The second case is about recent similar experiments at the University of California at Berkeley and at the University of Georgia. At each experiment, a group of self-identified heterosexual male students were enrolled, and on the basis of their answers to various questions, such as their attitude towards homosexuality, they were divided into two subgroups: one with stated heterosexuals who were accepting of homosexuality and one with stated heterosexuals who were homophobic. All students were then showed different pornographic films, during which their degree of sexual arousal was observed (by measuring the degree of erection carefully).

It turned out, in both experiments, that a large majority of the homophobic "heterosexuals" were sexually turned on by gay pornography, whereas only a small minority of "homo-friendly" heterosexuals were turned on by these films. It seems that Freud's discussion of reaction formation was vindicated in these experiments: homophobes may, to a large extent, be homosexuals who have internalized cultural attitudes of dislike and disgust towards their own sexual orientations (probably unconsciously in most cases). Again, negative attitudes towards homosexuality are the result of culturally transmitted homophobia of some heterosexuals of the past, who felt instinctive revulsion at the thought of engaging in homosexual acts.

Let me illustrate that my understanding of the emotional basis of homophobia is confirmed by many anti-homosexuality rules and laws. For instance, the old testament of the Bible contains a harsh injunction against same-sex acts in Leviticus 18:22 and 20:13. However, if the basis of this anti-homosexuality attitude was rational reasoning, and not emotions, then how can it be explained that lesbianism is not condemned anywhere in the old testament? Rather, this omission shows us that the basis of these rules are the biologically based and instinctive homophobia of some male Jewish leaders against male homosexuality; but since they did not feel revulsion when contemplating sex between two females, they did not think it immoral.

Also, the laws against homosexual acts in Britain and the states of the U.S. have almost always excluded lesbian sexual acts. How can this be explained, if the basis of these laws is some sort of general, intellectual argument of the type exemplified above? Again, the more plausible interpretation of this omission is that the laws were designed by homophobic heterosexual males, influenced wholly by their biologically and culturally induced feelings, who wanted to make life miserable for many homosexuals, whom the heterosexuals spontaneously disliked.

But if the origin of heterosexuals disliking homosexuality is biological, why do we not see "heterophobic" homosexuals? If they think of themselves having sex with persons of the opposite sex, do they not feel disgusted, just as heterosexuals feel disgusted when contemplating having sex with persons of the same sex? I would say that many homosexuals probably have negative feelings towards engaging in heterosexual sex, but this is not as big a problem as homophobia. It should be remembered that homosexuals have grown up in a heterosexualist culture, where it is expected that everyone is heterosexual and where heterosexual sex and love is utterly dominant (in the family, in the media, in the laws, in the traditions, etc.).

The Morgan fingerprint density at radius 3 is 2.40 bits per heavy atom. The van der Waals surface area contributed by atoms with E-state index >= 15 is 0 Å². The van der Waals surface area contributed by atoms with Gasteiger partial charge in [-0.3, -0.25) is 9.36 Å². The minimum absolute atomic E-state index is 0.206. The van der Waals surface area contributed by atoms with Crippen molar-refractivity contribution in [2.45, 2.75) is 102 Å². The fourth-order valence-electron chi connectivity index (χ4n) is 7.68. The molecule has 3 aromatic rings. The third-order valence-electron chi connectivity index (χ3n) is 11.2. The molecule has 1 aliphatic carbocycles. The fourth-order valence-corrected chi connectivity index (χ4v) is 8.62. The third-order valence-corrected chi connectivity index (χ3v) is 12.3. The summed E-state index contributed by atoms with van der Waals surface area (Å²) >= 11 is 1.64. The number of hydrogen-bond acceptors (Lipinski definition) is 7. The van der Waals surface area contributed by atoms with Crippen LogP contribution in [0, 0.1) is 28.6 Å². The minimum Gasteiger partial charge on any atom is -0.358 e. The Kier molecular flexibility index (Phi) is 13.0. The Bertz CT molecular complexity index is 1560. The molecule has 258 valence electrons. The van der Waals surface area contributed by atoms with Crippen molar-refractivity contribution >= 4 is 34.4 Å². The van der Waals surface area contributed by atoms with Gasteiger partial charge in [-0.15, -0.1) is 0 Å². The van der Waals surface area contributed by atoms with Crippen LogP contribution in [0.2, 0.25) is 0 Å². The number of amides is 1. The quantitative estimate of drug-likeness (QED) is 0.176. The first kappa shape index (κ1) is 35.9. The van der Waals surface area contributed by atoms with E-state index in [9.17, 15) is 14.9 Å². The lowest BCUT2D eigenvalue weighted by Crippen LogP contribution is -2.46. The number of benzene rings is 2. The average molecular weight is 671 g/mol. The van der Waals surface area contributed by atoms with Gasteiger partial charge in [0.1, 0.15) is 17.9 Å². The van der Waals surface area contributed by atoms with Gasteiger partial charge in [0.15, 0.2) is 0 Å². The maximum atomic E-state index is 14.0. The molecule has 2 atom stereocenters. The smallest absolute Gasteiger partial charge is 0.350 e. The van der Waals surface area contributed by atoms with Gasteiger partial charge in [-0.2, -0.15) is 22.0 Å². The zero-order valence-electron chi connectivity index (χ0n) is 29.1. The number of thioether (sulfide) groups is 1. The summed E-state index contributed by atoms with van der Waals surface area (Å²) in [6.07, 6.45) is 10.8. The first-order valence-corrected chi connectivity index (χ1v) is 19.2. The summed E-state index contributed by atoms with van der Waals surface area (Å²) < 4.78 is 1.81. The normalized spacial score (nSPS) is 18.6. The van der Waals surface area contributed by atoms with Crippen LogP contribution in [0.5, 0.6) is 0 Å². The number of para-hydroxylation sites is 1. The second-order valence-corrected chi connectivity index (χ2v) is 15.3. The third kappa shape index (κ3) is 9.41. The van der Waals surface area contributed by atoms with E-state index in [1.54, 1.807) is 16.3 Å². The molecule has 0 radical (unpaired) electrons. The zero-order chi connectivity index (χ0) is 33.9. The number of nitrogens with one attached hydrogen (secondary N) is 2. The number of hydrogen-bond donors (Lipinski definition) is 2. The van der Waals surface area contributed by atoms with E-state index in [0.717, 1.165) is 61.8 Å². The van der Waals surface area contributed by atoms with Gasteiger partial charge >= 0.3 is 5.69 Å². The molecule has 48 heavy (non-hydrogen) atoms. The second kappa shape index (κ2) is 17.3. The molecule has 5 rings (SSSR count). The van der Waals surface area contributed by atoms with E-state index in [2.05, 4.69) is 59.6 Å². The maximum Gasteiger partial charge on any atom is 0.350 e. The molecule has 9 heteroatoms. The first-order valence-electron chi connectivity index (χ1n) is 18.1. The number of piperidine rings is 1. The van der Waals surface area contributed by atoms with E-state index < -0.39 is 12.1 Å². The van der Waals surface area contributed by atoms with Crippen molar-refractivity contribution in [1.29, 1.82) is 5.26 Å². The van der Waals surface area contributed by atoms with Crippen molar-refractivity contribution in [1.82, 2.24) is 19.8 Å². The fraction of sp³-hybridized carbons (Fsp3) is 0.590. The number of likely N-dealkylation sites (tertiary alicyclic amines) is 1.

For this reason, homosexuals are much more used to heterosexuality than heterosexuals are to homosexuality. (This is partly because there are far fewer homosexuals in the general population.) The point here is that homosexuals are thus better equipped for understanding heterosexuality than vice versa. This helps them, in spite of not wanting to engage in opposite-sex acts themselves (due to a biologically induced feeling of repulsion or indifference), to accept that others are different from themselves?and that this is acceptable. This acceptance is partly stimulated by the experiences of many homosexuals, of not being accepted themselves. Through empathy, it is recognized that acceptance of persons, irrespective of their sexual orientation, is paramount.


To conclude: the basis of heterosexuals having negative feelings towards homosexuality is originally biological and instinctive (when they thought about having sex with someone of the same sex, they were repulsed). Then, successive generations of heterosexuals were influenced towards having these negative attitudes both because of the same biological instinct, but also because of the cultural disapproval of homosexuality, conveyed in rules, laws, and verbal statements from others. This cultural influence has also affected many homosexuals to view their own homosexuality negatively.

But it is usually not the case, for homophobic persons, that the basis of their attitudes towards homosexuality is rational reasoning, or intellectual argumentation. Such endeavors have, as a rule, been added afterwards, to try to give the homophobia a nicer and more respectable framing. However, these attempts to argue intellectually against homosexuality are utter failures. Alas, if I am right about homophobia being emotionally based, then this realization, of the arguments being faulty, will not cause homophobes to change their attitudes. For them to get to know someone who is a homosexual might.